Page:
If you have been around school-aged children lately, one thing you might have picked up on is that slime, gel and goop (whatever form it's taking) are things that are all quite the rage right now. They were 'in' last year, and they're in again this year! That makes fun days at home a breeze, if you have the Magic School Bus: Diving into Slime, Gel & Goop Science Kit.
I love that everything you need to start experimenting/creating is right in the box. There is no need to go out and buy 'extra' ingredients before you can begin...you can actually get to work right away.
This kit is recommended for children ages 5+. My son is 11 and he LOVES it!
The instruction book is constructed in a manner you would expect from The Magic School Bus: it is full of gorgeous illustrations and is very detailed and easy to understand.
The first thing we made was snow, and we did it in very few short and easy steps.
I put a close-up here, so you can see what I mean by 'short, easy steps.'
Feeling like ever the awesome scientist, my son carefully mixed, added, stirred and watched...
When those first few seconds passed by and the polymer began to turn into 'snow,' he was absolutely delighted.
Maybe a little too delighted... hahaha In hindsight, maybe I shouldn't have let him go overboard with this one, but that's kind of the beauty of 'lab experiments,' seeing what exactly can and cannot be done as you explore with new things.
I will say though, that while my kiddo enjoyed every single experiment in the box, it was this one here that seemed to intrigue him most. In fact, we are on day (5) and he's still working on it. He keeps taking the 'finished product' and adding it to a bigger container with more water. He's trying to see just how far it will expand while keeping it's shape. So far, so good, it's gone from the small circles you see in the measuring spoon above,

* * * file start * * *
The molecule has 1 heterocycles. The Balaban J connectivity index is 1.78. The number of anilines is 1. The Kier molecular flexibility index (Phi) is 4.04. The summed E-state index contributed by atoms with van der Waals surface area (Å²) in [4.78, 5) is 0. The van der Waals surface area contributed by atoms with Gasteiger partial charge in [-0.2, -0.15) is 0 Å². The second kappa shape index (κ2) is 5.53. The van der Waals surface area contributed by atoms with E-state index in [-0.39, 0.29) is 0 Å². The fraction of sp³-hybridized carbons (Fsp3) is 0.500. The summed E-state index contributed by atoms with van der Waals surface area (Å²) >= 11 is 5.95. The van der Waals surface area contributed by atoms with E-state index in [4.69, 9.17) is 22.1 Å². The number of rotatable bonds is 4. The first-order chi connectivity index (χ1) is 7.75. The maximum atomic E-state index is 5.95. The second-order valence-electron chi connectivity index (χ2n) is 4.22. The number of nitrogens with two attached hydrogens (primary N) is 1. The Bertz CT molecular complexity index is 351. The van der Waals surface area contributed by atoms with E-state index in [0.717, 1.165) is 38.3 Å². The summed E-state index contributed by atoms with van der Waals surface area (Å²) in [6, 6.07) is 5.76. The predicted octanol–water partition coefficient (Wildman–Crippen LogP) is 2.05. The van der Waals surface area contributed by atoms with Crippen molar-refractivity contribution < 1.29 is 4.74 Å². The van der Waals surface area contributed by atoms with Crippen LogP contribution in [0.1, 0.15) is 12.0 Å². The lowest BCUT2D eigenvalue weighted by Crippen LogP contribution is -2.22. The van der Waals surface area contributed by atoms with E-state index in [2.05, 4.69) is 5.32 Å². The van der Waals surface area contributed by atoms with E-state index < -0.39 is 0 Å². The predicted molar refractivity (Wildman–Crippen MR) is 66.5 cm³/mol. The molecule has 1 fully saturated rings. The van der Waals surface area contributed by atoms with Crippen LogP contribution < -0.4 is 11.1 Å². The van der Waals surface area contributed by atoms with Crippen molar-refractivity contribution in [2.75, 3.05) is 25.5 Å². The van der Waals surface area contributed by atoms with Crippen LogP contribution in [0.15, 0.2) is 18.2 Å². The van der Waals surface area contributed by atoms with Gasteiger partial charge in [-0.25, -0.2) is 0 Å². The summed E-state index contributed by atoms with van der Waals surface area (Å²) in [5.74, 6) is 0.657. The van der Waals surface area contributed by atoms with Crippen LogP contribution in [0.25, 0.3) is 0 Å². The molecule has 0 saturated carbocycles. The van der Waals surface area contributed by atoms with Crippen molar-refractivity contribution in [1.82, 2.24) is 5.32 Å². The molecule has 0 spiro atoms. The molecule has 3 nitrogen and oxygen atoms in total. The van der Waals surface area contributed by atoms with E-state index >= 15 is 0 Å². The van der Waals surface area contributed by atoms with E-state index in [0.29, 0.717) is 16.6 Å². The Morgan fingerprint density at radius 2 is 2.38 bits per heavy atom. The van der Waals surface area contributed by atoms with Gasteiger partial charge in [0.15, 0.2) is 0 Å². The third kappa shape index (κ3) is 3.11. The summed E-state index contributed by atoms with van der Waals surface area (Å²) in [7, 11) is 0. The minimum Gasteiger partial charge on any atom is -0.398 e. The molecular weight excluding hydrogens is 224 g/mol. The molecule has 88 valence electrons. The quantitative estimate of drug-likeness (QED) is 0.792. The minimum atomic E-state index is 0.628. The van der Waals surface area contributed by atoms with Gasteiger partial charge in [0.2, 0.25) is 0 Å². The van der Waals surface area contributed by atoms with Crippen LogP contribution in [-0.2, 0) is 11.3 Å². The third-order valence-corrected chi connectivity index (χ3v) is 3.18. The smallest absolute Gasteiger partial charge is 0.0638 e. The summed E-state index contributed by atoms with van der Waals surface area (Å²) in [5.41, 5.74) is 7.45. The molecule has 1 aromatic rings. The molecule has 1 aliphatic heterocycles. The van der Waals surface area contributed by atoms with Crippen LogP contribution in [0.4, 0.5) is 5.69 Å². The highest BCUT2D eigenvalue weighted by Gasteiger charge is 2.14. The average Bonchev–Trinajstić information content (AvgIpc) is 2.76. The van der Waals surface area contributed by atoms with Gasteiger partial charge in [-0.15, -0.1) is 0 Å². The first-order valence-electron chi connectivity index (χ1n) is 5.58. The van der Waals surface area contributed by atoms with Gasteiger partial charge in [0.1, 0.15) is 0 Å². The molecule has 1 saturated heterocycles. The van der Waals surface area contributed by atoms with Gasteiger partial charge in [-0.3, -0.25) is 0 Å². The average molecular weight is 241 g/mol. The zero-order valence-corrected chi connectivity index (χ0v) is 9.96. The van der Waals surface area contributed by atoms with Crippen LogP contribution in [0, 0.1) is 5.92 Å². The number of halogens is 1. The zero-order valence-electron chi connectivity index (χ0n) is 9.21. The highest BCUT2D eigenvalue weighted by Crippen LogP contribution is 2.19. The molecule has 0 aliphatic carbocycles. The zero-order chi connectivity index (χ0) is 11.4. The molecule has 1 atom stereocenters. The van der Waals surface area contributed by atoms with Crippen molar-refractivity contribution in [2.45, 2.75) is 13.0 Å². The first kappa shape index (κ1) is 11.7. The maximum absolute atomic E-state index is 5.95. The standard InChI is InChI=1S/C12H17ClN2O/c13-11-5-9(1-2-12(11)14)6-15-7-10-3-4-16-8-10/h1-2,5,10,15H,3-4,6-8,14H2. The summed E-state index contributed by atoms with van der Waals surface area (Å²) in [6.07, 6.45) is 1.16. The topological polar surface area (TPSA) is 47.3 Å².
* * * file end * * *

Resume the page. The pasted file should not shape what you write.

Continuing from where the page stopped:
to the beads you see on the right. The bowl on the left is the same kind of experiment, but with cubes of Gel Crystals instead of balls. He is having a grand time with his experimenting and I'm thinking he will be getting another of these kits (there are many different types, not just this awesome gel/slime/goop kit) for Christmas this year. I can recommend this kit with confidence. This is the kind of hands-on fun children remember, and they're certainly learning while they play too. Props to The Magic School Bus, who has done a wonderful job, as usual.
Other Kits from The Young Scientists Club
To celebrate The Magic School Bus: Rides Again, a Netflix original series, The Young Scientists Club has updated its award-winning science kits to reflect Ms. Frizzle’s sister,
Fiona Felicity Frizzle, taking over the wheel for wild field trips and fascinating facts.For more than 10 years, The Young Scientists Club has been developing science kits and games featuring The Magic School Bus, based on the bestselling book series written by Joanna Cole and illustrated by Bruce Degen. The updated science kits feature Arnold, Ralphie and the 5th grade class who “take chances, make mistakes, get messy!" Appealing kit titles like, Jumping Into Electricity and Back in Time with the Dinosaurs will introduce pint-size scientists as young as 5 years old to everyday STEM concepts.A dozen new kits in the Magic School Bus line (each is $19.99, except the Microscope Lab which is $39.99) with the new series’ imagery available now at stores and online like at Amazon are:
Slime, Gel & GoopBlasting Off with VolcanoesJumping Into ElectricityAttracted to MagnetsThe Secrets of SpaceSolar Energy to the Rescue Going GreenHuman BodySoaring into FlightBack in Time with the DinosaursThe Mysteries of RainbowsMicroscope Lab
The new kits are all gender-neutral and packed with numerous experiments in each box. For example, with Attracted to Magnificent Magnets, Young Scientists go on a magnetic scavenger hunt, build a compass, make magnetic slime, design magnetic faces, experiment with lodestone, play magnetic games, hold magnetic car races, and much, much more! This magnified kit includes a colorful poster with a racing track, game board, and experiment diagrams.
Which kit listed might your child like to find under the Christmas Tree this year?